Unfortunately, only a few people want to write standalone technical documentation. Don't be upset; after years of development, software engineers found a handy shortcut. You can write documentation inside your block of code as comments at specific places. Doing it in this way, you can achieve three crucial benefits at the same time.
- By writing comments, you give yourself and your peers a clue about the purpose of your classes, functions, or even specific sections of code.
- Some IDEs can parse these comments and give you quick info about the function/class/module you will use.
- Special software allows you to generate documentation in HTML or PDF form and send it to anyone you need.
But remember that we are not talking about comments in general. We are talking about Python comments. They are special in the same way that anything is special in Python. So, let's finally learn about them!
The single-line comments are the most straightforward part of “code” you can write in Python.
To do so, you just use “#” and write your comment right after it.
This is also called a block comment (because it's on the same level as the code you're commenting on).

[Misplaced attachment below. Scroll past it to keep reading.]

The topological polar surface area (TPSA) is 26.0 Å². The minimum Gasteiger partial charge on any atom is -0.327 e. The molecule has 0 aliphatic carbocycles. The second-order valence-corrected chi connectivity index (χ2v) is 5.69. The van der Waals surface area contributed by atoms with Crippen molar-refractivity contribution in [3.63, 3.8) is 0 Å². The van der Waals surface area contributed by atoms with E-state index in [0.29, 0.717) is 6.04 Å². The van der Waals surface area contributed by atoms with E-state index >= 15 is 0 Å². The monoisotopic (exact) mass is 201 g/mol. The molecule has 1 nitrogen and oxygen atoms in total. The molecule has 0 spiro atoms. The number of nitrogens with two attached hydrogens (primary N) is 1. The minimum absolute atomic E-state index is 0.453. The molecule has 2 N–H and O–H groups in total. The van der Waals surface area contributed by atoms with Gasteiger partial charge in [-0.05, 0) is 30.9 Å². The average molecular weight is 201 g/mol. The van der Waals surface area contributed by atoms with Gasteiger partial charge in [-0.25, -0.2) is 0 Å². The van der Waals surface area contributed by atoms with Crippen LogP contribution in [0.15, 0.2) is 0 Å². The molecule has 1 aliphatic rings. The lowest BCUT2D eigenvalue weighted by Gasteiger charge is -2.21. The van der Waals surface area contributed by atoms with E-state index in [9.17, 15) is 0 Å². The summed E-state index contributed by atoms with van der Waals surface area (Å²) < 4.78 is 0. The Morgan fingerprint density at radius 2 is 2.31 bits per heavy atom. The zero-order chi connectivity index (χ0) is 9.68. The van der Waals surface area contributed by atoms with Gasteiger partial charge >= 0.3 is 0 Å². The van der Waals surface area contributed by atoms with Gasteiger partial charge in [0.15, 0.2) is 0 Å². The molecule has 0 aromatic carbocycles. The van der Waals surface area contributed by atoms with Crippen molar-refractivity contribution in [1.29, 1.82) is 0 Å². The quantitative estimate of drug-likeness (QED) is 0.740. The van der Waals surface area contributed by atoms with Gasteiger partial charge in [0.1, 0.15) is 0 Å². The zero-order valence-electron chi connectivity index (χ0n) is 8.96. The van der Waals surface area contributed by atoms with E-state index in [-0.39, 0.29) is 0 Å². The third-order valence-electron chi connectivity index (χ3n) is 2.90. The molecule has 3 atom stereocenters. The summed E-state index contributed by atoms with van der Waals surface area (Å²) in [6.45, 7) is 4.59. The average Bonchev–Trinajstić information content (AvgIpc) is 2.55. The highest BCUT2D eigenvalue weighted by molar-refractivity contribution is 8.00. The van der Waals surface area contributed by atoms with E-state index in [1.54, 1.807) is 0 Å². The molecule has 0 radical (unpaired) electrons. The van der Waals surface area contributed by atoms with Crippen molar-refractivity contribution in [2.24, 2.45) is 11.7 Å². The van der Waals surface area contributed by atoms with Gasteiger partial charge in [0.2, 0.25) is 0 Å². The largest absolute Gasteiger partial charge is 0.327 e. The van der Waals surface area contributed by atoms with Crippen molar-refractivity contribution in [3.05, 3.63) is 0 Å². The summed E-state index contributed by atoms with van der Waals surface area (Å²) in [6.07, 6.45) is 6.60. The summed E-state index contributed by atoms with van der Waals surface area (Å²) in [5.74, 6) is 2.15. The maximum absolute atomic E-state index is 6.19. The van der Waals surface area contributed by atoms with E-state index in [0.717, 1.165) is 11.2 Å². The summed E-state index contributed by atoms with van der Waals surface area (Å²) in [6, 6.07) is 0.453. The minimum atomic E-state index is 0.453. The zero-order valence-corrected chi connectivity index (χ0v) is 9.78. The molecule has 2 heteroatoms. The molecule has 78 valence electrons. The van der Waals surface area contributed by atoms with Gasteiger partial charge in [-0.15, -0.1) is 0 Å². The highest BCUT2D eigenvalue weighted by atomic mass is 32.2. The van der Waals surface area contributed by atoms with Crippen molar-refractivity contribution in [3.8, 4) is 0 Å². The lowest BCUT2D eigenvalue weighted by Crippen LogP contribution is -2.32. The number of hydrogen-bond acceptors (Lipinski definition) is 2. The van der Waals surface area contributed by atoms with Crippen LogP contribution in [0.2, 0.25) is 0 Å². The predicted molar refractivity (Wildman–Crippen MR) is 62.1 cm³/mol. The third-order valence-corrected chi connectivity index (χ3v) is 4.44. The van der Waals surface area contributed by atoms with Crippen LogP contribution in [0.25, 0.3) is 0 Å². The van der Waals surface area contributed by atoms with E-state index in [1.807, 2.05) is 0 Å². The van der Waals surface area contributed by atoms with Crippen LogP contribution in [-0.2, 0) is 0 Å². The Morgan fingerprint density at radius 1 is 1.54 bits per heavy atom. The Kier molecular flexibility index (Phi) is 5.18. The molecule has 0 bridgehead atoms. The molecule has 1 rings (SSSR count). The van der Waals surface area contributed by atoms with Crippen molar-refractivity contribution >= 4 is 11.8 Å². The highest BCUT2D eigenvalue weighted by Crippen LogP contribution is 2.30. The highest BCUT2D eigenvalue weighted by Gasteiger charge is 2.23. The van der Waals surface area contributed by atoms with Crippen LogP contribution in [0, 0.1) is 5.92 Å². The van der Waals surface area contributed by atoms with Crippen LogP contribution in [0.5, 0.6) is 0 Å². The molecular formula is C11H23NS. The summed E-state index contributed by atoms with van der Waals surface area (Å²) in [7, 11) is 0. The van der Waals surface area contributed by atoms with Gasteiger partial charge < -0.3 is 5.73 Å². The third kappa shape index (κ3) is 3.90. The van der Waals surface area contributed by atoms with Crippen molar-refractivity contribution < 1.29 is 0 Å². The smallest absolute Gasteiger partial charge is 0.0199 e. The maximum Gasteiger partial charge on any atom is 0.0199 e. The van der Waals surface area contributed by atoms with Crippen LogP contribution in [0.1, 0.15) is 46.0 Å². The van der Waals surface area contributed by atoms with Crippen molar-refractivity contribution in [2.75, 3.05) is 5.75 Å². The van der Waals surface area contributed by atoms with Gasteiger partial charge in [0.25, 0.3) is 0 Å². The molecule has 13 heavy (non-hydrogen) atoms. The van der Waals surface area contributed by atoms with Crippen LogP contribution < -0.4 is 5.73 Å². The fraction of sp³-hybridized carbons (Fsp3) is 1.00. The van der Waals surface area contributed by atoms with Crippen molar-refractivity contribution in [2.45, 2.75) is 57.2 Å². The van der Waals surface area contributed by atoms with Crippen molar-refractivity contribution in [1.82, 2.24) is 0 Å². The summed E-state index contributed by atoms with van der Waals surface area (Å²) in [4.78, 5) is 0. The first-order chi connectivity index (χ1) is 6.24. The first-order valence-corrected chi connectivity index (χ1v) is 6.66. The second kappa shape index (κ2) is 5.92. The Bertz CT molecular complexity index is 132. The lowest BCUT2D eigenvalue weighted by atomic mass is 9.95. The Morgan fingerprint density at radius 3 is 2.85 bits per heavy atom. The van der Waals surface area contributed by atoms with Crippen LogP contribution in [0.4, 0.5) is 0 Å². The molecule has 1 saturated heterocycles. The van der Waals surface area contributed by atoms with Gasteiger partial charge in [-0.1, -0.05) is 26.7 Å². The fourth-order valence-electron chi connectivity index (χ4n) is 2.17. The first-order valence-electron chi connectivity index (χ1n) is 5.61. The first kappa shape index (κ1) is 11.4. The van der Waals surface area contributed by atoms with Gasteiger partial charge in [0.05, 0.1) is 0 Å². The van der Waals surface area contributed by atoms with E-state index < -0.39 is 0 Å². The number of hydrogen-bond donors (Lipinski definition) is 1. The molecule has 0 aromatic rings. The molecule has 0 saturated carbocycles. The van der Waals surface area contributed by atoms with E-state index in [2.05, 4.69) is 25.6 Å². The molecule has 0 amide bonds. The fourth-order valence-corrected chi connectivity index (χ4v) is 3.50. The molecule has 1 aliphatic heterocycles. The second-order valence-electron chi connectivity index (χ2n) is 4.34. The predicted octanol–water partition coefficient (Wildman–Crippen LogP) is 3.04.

You can also write inline comments. Please remember a simple PEP-8 recommendation: Separate the piece of code and the # symbol with at least two spaces.
Now, even your grandmother (if she didn't know anything about programming) knows what this line is doing. Although, you might want to explain the “standard output” to her.
The crucial aspect of the #-comments is that an interpreter completely ignores them. So, if nothing stops you, you can comment your lines of code this way.
Note: even if I showed you this silly example, please keep your comments meaningful and valuable.
Python doesn't have a special syntax for multiline comments. You just need to use # for each line to leave this type of comment.
Remember that if you have multiple paragraphs, you should separate them by a new line with a single #.
Level up Python skills and advance your career
• Wide range of learning tracks for beginners and experienced developers
• Study at your own pace with your personal study plan
• Focus on practice and real-world experience